Why We Believe

Why do we believe what we believe? I suggest three factors.

Experience coherency. It is clear that our beliefs are founded upon our experiences. I am unlikely to accept a belief that does not cohere with my experiences, and I am less likely to reject a belief which strongly coheres with my experiences.

Just as our experiences shape our beliefs, our beliefs also shape our experiences. This is obvious with the case of spiritual intelligences. I believe in spiritual intelligences, and I seem to experience contact with spiritual intelligences. The more strongly I hold this belief, the more frequent and vivid these experiences are. In times when I do not hold this belief, I do not have these experiences.

There seems to be a kind of feedback loop: the more I see it, the more I believe it, the more I see it, the more I believe it… It works the other way as well: the less I see it, the less I believe it, the less I see it, the less I believe it…

I suggest that such a feedback loop between belief and experience is a common feature of beliefs in general, and not peculiar to this case. What we experience determines what we believe, and what we believe determines what we experience.

In the case of propositions about objects in physical world, beliefs seem to have less of an effect on experience. It is indeed possible to deny the evidence of one’s senses if this is strongly enough in conflict with a strongly held belief. But this rarely happens. On the other hand, with beliefs that are not propositions about physical or mathematical objects, it is easy to believe that it constantly happens that what we believe shapes how we see the world. It is easy to believe that to some extent “seeing is believing” with beliefs that are not propositions about physical or mathematical objects.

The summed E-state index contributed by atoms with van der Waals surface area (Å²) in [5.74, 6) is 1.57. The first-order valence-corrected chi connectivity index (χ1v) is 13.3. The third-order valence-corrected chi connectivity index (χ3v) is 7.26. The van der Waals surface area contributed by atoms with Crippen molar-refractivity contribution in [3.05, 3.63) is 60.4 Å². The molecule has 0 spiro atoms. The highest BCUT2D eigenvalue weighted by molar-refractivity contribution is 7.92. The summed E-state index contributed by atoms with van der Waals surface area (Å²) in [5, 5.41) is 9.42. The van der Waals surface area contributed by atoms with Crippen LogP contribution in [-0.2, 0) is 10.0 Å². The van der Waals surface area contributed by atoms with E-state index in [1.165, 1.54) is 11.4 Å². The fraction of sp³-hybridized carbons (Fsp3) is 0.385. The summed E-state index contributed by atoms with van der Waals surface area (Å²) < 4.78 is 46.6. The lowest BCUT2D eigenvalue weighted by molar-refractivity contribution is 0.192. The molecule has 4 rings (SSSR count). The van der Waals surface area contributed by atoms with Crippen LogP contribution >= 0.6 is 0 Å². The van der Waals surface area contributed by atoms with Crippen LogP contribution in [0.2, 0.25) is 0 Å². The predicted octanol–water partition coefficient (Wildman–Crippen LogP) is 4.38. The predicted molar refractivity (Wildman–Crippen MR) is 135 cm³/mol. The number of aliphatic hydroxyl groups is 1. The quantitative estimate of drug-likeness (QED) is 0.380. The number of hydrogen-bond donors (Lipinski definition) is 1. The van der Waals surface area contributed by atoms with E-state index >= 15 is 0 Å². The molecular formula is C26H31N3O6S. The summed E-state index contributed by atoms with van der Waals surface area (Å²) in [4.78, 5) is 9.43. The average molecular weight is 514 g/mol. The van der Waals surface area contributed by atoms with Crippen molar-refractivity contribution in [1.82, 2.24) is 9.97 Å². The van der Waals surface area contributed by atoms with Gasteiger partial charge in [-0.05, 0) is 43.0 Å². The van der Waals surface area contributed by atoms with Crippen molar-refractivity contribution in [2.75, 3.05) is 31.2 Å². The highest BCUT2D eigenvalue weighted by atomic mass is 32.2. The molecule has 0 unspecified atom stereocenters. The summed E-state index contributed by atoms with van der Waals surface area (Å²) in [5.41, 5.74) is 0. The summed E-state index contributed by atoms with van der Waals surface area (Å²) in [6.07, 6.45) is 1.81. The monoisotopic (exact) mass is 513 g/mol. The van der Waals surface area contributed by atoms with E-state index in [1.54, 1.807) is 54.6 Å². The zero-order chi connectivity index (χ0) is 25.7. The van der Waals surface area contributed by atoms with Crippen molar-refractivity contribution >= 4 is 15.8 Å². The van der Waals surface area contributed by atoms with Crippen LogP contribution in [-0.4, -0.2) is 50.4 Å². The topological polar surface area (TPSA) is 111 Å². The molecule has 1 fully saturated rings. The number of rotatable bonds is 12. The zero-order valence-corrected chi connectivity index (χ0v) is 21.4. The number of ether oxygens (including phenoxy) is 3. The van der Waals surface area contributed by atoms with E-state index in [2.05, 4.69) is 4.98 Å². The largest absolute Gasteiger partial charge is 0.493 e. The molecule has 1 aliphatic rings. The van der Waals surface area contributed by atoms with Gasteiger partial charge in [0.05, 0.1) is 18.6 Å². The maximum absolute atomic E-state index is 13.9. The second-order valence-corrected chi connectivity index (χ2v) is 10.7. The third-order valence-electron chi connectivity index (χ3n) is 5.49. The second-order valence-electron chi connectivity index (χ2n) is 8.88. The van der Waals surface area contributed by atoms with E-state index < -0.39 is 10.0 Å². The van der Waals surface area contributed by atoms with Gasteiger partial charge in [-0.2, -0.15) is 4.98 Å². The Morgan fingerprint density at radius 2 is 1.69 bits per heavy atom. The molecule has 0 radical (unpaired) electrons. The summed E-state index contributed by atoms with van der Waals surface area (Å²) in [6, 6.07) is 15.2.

Belief coherency. One factor determining whether we accept or reject a belief is its coherency with our experience. Another factor is its coherency with the other things that we believe.

I am more likely to believe something if it coheres with what I already believe. I am less likely to believe something if it does not cohere with what I already believe.

It is possible to undergo a “paradigm shift,” in a which a whole set of interdependent beliefs are replaced with another set of interdependent beliefs which is inconsistent with the old set. Thomas Kuhn described this phenomenon in the history of science. One can also see it for instance when a person accepts or rejects a religion.

I suggest that paradigm shifts occur because it is very difficult to “sit between two stools” (as Gurdjieff put it). To have inconsistencies in one’s belief system is stressful, requires cognitive effort, and generates cognitive dissonance. Therefore, when one is torn between two belief systems, it is likely that eventually one will reject one of the systems wholesale and embrace the other one wholesale.

Social coherency. We believe things that other people believe. All of us have a many-tiered circle of trust. We have groups of people whom we trust and mistrust to greater and lesser degrees. If a belief is not held by people in our circle of trust, then we are less likely to believe it. If a belief is held by people in our circle of trust, then we are more likely to believe it. The size of the effect is in proportion to the closeness of the people in question to the center of our circle of trust.

I suggest that social coherency is an incorporation of others’ beliefs and experiences into our determination of our beliefs. In other words, we believe things that cohere with our experiences (experience coherency) and beliefs (belief coherency), and we also believe things that cohere with others’ experiences and beliefs.